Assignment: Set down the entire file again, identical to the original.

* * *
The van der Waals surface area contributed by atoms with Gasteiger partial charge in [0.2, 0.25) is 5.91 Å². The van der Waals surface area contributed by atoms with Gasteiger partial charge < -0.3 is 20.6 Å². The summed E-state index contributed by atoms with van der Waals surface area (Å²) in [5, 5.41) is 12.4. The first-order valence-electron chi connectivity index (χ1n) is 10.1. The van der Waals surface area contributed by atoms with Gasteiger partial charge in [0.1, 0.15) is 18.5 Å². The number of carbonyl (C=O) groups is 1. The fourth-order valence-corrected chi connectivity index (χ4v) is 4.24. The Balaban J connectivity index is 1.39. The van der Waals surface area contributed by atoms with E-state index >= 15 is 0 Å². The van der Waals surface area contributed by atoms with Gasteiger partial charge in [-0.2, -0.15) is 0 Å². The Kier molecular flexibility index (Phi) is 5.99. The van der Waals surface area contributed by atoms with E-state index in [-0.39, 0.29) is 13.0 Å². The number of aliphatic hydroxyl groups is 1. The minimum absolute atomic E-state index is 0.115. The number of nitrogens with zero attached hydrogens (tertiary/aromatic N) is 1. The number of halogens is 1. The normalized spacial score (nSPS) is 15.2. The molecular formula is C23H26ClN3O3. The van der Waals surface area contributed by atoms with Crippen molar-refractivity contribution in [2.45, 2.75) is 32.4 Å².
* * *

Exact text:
The van der Waals surface area contributed by atoms with Gasteiger partial charge in [0.2, 0.25) is 5.91 Å². The van der Waals surface area contributed by atoms with Gasteiger partial charge < -0.3 is 20.6 Å². The summed E-state index contributed by atoms with van der Waals surface area (Å²) in [5, 5.41) is 12.4. The first-order valence-electron chi connectivity index (χ1n) is 10.1. The van der Waals surface area contributed by atoms with Gasteiger partial charge in [0.1, 0.15) is 18.5 Å². The number of carbonyl (C=O) groups is 1. The fourth-order valence-corrected chi connectivity index (χ4v) is 4.24. The Balaban J connectivity index is 1.39. The van der Waals surface area contributed by atoms with E-state index >= 15 is 0 Å². The van der Waals surface area contributed by atoms with Gasteiger partial charge in [-0.2, -0.15) is 0 Å². The Kier molecular flexibility index (Phi) is 5.99. The van der Waals surface area contributed by atoms with E-state index in [-0.39, 0.29) is 13.0 Å². The number of aliphatic hydroxyl groups is 1. The minimum absolute atomic E-state index is 0.115. The number of nitrogens with zero attached hydrogens (tertiary/aromatic N) is 1. The number of halogens is 1. The normalized spacial score (nSPS) is 15.2. The molecular formula is C23H26ClN3O3. The van der Waals surface area contributed by atoms with Crippen molar-refractivity contribution in [2.45, 2.75) is 32.4 Å².